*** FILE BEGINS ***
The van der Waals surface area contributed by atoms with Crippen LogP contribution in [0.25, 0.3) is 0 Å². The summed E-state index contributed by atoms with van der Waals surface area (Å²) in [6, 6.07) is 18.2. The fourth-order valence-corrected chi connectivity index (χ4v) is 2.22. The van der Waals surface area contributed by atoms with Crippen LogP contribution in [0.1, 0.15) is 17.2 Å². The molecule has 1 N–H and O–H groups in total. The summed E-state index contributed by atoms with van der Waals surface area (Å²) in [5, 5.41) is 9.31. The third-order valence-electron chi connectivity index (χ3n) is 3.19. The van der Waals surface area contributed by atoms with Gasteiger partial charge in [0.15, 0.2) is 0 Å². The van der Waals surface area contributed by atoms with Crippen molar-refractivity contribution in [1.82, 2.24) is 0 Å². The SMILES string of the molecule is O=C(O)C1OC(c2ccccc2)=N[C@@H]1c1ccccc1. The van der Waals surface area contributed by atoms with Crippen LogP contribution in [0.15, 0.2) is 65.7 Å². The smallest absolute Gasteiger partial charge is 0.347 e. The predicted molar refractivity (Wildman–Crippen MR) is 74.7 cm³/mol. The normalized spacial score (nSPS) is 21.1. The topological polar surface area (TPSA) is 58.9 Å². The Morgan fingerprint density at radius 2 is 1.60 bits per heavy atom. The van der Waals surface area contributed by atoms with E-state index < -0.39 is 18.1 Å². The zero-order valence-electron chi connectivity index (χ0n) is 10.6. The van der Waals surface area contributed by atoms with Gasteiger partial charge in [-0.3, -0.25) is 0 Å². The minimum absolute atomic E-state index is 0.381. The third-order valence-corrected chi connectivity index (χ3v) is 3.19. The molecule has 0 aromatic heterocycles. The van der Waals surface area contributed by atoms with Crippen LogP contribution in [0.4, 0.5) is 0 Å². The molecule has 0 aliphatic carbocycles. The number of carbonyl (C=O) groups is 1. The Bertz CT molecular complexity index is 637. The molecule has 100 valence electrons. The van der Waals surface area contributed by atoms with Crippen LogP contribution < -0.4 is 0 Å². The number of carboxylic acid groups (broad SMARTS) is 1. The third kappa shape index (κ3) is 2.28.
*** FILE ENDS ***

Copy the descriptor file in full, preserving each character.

The van der Waals surface area contributed by atoms with Crippen LogP contribution in [0.25, 0.3) is 0 Å². The summed E-state index contributed by atoms with van der Waals surface area (Å²) in [6, 6.07) is 18.2. The fourth-order valence-corrected chi connectivity index (χ4v) is 2.22. The van der Waals surface area contributed by atoms with Crippen LogP contribution in [0.1, 0.15) is 17.2 Å². The molecule has 1 N–H and O–H groups in total. The summed E-state index contributed by atoms with van der Waals surface area (Å²) in [5, 5.41) is 9.31. The third-order valence-electron chi connectivity index (χ3n) is 3.19. The van der Waals surface area contributed by atoms with Gasteiger partial charge in [0.15, 0.2) is 0 Å². The van der Waals surface area contributed by atoms with Crippen molar-refractivity contribution in [1.82, 2.24) is 0 Å². The SMILES string of the molecule is O=C(O)C1OC(c2ccccc2)=N[C@@H]1c1ccccc1. The van der Waals surface area contributed by atoms with Crippen LogP contribution in [0.15, 0.2) is 65.7 Å². The smallest absolute Gasteiger partial charge is 0.347 e. The predicted molar refractivity (Wildman–Crippen MR) is 74.7 cm³/mol. The normalized spacial score (nSPS) is 21.1. The topological polar surface area (TPSA) is 58.9 Å². The Morgan fingerprint density at radius 2 is 1.60 bits per heavy atom. The van der Waals surface area contributed by atoms with E-state index < -0.39 is 18.1 Å². The zero-order valence-electron chi connectivity index (χ0n) is 10.6. The van der Waals surface area contributed by atoms with Gasteiger partial charge in [-0.3, -0.25) is 0 Å². The minimum absolute atomic E-state index is 0.381. The third-order valence-corrected chi connectivity index (χ3v) is 3.19. The molecule has 0 aromatic heterocycles. The van der Waals surface area contributed by atoms with Crippen LogP contribution in [0.4, 0.5) is 0 Å². The molecule has 0 aliphatic carbocycles. The number of carbonyl (C=O) groups is 1. The Bertz CT molecular complexity index is 637. The molecule has 100 valence electrons. The van der Waals surface area contributed by atoms with Crippen LogP contribution < -0.4 is 0 Å². The number of carboxylic acid groups (broad SMARTS) is 1. The third kappa shape index (κ3) is 2.28.